Stanford researchers looked over test results and found, for the most part, students in charter schools did slightly better in reading than kids in traditional public schools. In math, they were just about even.
The study compared apples to apples, meaning they compared students with same demographics and academic profiles in both traditional public schools and charter schools.
The study revealed low-income families, black students and Hispanic-English language learners benefited the most from charter schools.
One example is Rocketship Education which has seven charter schools in Santa Clara County serving primarily low-income Hispanic children.
"We have the ability to innovate. We have the ability to do things really differently and I think the call to the mission is very different. Everyone who joins Rocketship knows our mission is to eliminate the achievement gap in our lifetime," said Preston Smith from Rocketship Education.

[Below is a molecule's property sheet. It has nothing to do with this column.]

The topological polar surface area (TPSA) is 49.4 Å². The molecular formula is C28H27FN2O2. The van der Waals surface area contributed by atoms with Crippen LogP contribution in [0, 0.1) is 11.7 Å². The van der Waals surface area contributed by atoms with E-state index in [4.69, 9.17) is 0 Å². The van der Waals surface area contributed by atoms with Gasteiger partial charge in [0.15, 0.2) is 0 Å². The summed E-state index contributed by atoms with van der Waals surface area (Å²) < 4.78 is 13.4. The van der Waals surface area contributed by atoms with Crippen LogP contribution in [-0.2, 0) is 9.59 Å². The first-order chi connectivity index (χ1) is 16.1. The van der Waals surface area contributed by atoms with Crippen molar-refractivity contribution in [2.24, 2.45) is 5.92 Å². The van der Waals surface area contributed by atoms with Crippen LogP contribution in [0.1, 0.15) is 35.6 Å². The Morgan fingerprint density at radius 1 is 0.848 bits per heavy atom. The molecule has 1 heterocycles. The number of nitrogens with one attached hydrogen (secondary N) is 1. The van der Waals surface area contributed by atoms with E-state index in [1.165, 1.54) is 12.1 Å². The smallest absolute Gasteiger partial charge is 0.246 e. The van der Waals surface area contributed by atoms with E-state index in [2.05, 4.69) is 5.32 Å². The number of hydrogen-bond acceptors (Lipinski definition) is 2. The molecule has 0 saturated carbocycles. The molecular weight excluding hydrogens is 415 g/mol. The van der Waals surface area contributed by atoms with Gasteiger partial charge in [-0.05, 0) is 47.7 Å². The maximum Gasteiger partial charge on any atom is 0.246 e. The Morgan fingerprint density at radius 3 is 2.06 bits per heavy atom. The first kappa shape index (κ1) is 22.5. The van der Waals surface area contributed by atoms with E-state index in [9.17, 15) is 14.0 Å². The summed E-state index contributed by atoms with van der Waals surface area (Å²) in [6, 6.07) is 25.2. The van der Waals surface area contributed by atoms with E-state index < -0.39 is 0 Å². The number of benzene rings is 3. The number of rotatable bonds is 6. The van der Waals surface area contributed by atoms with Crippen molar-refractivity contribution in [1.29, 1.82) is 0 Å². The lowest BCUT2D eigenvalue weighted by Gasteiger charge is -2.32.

This is the second study of its kind done by Stanford. The first, in 2009, showed charter schools doing worse than public schools. But now, four years later, the situation has gotten better for charter schools.
The movement started about 20 years ago. The teachers union says despite all those years and effort, charter schools have failed to deliver the promised big gains.
"All of these people who promise you great changes by doing this tweak or that tweak, essentially people are people and children learn the way children learn at the rates they learn at," said Dennis Kelly from United Educators of San Francisco.
Still, the demand for charter schools continues. The study found since 2009, there has been an 80 percent increase in enrollment.